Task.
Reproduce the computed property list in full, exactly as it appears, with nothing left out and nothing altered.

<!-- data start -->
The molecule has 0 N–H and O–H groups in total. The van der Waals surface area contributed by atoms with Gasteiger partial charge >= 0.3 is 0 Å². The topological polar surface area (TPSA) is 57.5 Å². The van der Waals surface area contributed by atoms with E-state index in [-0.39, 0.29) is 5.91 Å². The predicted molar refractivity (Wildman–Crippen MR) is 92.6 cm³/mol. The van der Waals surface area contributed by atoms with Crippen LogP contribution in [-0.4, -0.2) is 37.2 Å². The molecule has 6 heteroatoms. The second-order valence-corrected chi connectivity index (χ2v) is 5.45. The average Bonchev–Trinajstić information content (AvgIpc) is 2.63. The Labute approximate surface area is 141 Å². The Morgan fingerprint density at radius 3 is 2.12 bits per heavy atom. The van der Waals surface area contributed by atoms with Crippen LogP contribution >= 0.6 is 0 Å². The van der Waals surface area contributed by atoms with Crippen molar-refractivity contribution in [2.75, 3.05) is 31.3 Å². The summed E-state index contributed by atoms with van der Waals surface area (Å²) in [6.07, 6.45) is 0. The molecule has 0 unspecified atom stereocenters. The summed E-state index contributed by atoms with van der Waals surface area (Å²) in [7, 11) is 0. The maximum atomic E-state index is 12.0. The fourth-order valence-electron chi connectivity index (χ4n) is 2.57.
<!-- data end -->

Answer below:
The molecule has 0 N–H and O–H groups in total. The van der Waals surface area contributed by atoms with Gasteiger partial charge >= 0.3 is 0 Å². The topological polar surface area (TPSA) is 57.5 Å². The van der Waals surface area contributed by atoms with E-state index in [-0.39, 0.29) is 5.91 Å². The predicted molar refractivity (Wildman–Crippen MR) is 92.6 cm³/mol. The van der Waals surface area contributed by atoms with Crippen LogP contribution in [-0.4, -0.2) is 37.2 Å². The molecule has 6 heteroatoms. The second-order valence-corrected chi connectivity index (χ2v) is 5.45. The average Bonchev–Trinajstić information content (AvgIpc) is 2.63. The Labute approximate surface area is 141 Å². The Morgan fingerprint density at radius 3 is 2.12 bits per heavy atom. The van der Waals surface area contributed by atoms with Crippen LogP contribution >= 0.6 is 0 Å². The van der Waals surface area contributed by atoms with Crippen molar-refractivity contribution in [2.75, 3.05) is 31.3 Å². The summed E-state index contributed by atoms with van der Waals surface area (Å²) in [6.07, 6.45) is 0. The molecule has 0 unspecified atom stereocenters. The summed E-state index contributed by atoms with van der Waals surface area (Å²) in [7, 11) is 0. The maximum atomic E-state index is 12.0. The fourth-order valence-electron chi connectivity index (χ4n) is 2.57.